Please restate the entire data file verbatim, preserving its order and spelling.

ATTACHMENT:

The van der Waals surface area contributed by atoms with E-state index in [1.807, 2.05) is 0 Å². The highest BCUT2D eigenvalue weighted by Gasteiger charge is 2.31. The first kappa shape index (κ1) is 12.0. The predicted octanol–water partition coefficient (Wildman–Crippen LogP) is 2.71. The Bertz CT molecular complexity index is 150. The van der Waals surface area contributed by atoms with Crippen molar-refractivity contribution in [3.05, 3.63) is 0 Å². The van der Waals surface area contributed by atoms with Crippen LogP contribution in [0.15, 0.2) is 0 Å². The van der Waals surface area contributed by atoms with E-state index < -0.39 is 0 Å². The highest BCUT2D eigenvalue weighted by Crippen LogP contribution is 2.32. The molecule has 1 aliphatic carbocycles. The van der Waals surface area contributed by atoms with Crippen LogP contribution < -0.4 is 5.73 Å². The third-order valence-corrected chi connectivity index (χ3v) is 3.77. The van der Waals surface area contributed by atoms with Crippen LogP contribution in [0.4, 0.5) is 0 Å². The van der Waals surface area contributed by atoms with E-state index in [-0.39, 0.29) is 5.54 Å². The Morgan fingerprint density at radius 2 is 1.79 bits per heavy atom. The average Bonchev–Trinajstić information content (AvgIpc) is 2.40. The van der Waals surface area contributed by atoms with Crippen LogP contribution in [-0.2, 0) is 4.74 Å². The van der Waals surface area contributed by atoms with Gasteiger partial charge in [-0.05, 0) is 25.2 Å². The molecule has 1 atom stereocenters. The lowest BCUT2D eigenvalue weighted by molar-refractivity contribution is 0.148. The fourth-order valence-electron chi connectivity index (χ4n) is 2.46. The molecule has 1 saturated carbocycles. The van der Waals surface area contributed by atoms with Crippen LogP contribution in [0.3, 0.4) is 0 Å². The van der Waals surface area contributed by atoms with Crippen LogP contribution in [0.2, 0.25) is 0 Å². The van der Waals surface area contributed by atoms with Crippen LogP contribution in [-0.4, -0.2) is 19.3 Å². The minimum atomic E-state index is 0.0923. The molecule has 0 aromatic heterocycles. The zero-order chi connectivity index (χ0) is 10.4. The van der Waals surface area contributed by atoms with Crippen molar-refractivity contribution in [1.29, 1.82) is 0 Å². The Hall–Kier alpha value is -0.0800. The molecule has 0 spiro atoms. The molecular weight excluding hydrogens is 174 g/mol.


The van der Waals surface area contributed by atoms with E-state index in [1.807, 2.05) is 0 Å². The highest BCUT2D eigenvalue weighted by Gasteiger charge is 2.31. The first kappa shape index (κ1) is 12.0. The predicted octanol–water partition coefficient (Wildman–Crippen LogP) is 2.71. The Bertz CT molecular complexity index is 150. The van der Waals surface area contributed by atoms with Crippen molar-refractivity contribution in [3.05, 3.63) is 0 Å². The van der Waals surface area contributed by atoms with Crippen LogP contribution in [0.15, 0.2) is 0 Å². The van der Waals surface area contributed by atoms with E-state index < -0.39 is 0 Å². The highest BCUT2D eigenvalue weighted by Crippen LogP contribution is 2.32. The molecule has 1 aliphatic carbocycles. The van der Waals surface area contributed by atoms with Crippen LogP contribution < -0.4 is 5.73 Å². The third-order valence-corrected chi connectivity index (χ3v) is 3.77. The van der Waals surface area contributed by atoms with Crippen LogP contribution in [0.4, 0.5) is 0 Å². The van der Waals surface area contributed by atoms with E-state index in [-0.39, 0.29) is 5.54 Å². The Morgan fingerprint density at radius 2 is 1.79 bits per heavy atom. The average Bonchev–Trinajstić information content (AvgIpc) is 2.40. The van der Waals surface area contributed by atoms with Crippen LogP contribution in [-0.2, 0) is 4.74 Å². The van der Waals surface area contributed by atoms with Gasteiger partial charge in [-0.05, 0) is 25.2 Å². The molecule has 1 atom stereocenters. The lowest BCUT2D eigenvalue weighted by molar-refractivity contribution is 0.148. The fourth-order valence-electron chi connectivity index (χ4n) is 2.46. The molecule has 1 saturated carbocycles. The van der Waals surface area contributed by atoms with Crippen LogP contribution in [0.3, 0.4) is 0 Å². The van der Waals surface area contributed by atoms with Crippen LogP contribution in [0.2, 0.25) is 0 Å². The van der Waals surface area contributed by atoms with Crippen LogP contribution in [-0.4, -0.2) is 19.3 Å². The minimum atomic E-state index is 0.0923. The molecule has 0 aromatic heterocycles. The zero-order chi connectivity index (χ0) is 10.4. The van der Waals surface area contributed by atoms with Crippen molar-refractivity contribution in [1.29, 1.82) is 0 Å². The Hall–Kier alpha value is -0.0800. The molecule has 0 spiro atoms. The molecular weight excluding hydrogens is 174 g/mol.